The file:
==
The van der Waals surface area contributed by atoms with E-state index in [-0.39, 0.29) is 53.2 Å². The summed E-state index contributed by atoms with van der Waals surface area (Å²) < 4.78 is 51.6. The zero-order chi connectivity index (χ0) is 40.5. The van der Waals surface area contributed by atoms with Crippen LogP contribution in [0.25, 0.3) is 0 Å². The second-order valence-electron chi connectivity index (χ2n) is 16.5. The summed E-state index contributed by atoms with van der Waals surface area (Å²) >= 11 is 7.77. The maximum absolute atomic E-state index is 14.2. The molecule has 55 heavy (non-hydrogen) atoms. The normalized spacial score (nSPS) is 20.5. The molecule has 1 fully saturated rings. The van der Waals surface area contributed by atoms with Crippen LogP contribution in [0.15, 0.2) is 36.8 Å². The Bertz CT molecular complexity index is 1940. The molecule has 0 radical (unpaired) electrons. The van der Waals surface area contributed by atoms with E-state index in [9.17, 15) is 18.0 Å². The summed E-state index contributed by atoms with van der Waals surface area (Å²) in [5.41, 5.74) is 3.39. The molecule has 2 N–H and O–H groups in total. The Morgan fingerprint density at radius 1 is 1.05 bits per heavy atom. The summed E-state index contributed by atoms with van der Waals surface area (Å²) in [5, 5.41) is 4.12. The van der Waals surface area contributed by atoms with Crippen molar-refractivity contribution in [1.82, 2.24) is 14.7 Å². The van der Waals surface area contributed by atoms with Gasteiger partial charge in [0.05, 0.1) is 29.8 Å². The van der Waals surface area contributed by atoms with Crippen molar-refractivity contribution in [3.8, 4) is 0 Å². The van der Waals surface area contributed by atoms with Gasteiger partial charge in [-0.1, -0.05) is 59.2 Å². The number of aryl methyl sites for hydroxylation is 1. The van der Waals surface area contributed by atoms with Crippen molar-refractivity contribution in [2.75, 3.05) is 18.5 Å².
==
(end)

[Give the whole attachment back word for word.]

The van der Waals surface area contributed by atoms with E-state index in [-0.39, 0.29) is 53.2 Å². The summed E-state index contributed by atoms with van der Waals surface area (Å²) < 4.78 is 51.6. The zero-order chi connectivity index (χ0) is 40.5. The van der Waals surface area contributed by atoms with Crippen LogP contribution in [0.25, 0.3) is 0 Å². The second-order valence-electron chi connectivity index (χ2n) is 16.5. The summed E-state index contributed by atoms with van der Waals surface area (Å²) >= 11 is 7.77. The maximum absolute atomic E-state index is 14.2. The molecule has 55 heavy (non-hydrogen) atoms. The normalized spacial score (nSPS) is 20.5. The molecule has 1 fully saturated rings. The van der Waals surface area contributed by atoms with Crippen LogP contribution in [0.15, 0.2) is 36.8 Å². The Bertz CT molecular complexity index is 1940. The molecule has 0 radical (unpaired) electrons. The van der Waals surface area contributed by atoms with E-state index in [9.17, 15) is 18.0 Å². The summed E-state index contributed by atoms with van der Waals surface area (Å²) in [5.41, 5.74) is 3.39. The molecule has 2 N–H and O–H groups in total. The Morgan fingerprint density at radius 1 is 1.05 bits per heavy atom. The summed E-state index contributed by atoms with van der Waals surface area (Å²) in [5, 5.41) is 4.12. The van der Waals surface area contributed by atoms with Crippen molar-refractivity contribution in [1.82, 2.24) is 14.7 Å². The van der Waals surface area contributed by atoms with Gasteiger partial charge in [0.05, 0.1) is 29.8 Å². The van der Waals surface area contributed by atoms with Crippen molar-refractivity contribution in [3.8, 4) is 0 Å². The van der Waals surface area contributed by atoms with Gasteiger partial charge in [-0.1, -0.05) is 59.2 Å². The number of aryl methyl sites for hydroxylation is 1. The van der Waals surface area contributed by atoms with Crippen molar-refractivity contribution in [2.75, 3.05) is 18.5 Å².